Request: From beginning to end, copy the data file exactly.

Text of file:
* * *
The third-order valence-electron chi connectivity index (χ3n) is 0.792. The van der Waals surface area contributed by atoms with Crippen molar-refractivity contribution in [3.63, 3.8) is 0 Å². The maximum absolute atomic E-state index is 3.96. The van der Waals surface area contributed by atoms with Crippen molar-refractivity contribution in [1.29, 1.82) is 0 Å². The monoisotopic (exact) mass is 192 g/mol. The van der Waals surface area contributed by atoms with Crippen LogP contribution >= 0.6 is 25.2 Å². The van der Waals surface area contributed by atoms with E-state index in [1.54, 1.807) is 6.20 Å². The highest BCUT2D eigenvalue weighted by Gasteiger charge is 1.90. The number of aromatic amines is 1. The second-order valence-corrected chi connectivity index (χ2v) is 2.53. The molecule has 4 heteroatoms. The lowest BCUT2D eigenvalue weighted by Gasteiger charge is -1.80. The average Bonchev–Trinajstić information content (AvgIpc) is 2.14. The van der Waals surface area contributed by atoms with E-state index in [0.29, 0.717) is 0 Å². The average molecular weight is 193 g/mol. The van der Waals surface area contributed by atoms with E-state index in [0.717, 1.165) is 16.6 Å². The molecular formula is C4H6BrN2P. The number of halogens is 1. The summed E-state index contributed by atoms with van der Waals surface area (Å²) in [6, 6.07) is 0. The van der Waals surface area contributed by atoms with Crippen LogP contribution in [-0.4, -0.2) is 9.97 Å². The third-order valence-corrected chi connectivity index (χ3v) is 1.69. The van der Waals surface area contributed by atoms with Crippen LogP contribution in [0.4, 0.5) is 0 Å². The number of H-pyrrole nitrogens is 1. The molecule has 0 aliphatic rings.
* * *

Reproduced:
The third-order valence-electron chi connectivity index (χ3n) is 0.792. The van der Waals surface area contributed by atoms with Crippen molar-refractivity contribution in [3.63, 3.8) is 0 Å². The maximum absolute atomic E-state index is 3.96. The van der Waals surface area contributed by atoms with Crippen molar-refractivity contribution in [1.29, 1.82) is 0 Å². The monoisotopic (exact) mass is 192 g/mol. The van der Waals surface area contributed by atoms with Crippen LogP contribution >= 0.6 is 25.2 Å². The van der Waals surface area contributed by atoms with E-state index in [1.54, 1.807) is 6.20 Å². The highest BCUT2D eigenvalue weighted by Gasteiger charge is 1.90. The number of aromatic amines is 1. The second-order valence-corrected chi connectivity index (χ2v) is 2.53. The molecule has 4 heteroatoms. The lowest BCUT2D eigenvalue weighted by Gasteiger charge is -1.80. The average Bonchev–Trinajstić information content (AvgIpc) is 2.14. The van der Waals surface area contributed by atoms with E-state index in [0.29, 0.717) is 0 Å². The average molecular weight is 193 g/mol. The van der Waals surface area contributed by atoms with E-state index in [0.717, 1.165) is 16.6 Å². The molecular formula is C4H6BrN2P. The number of halogens is 1. The summed E-state index contributed by atoms with van der Waals surface area (Å²) in [6, 6.07) is 0. The van der Waals surface area contributed by atoms with Crippen LogP contribution in [-0.4, -0.2) is 9.97 Å². The third-order valence-corrected chi connectivity index (χ3v) is 1.69. The van der Waals surface area contributed by atoms with Crippen LogP contribution in [0.4, 0.5) is 0 Å². The number of H-pyrrole nitrogens is 1. The molecule has 0 aliphatic rings.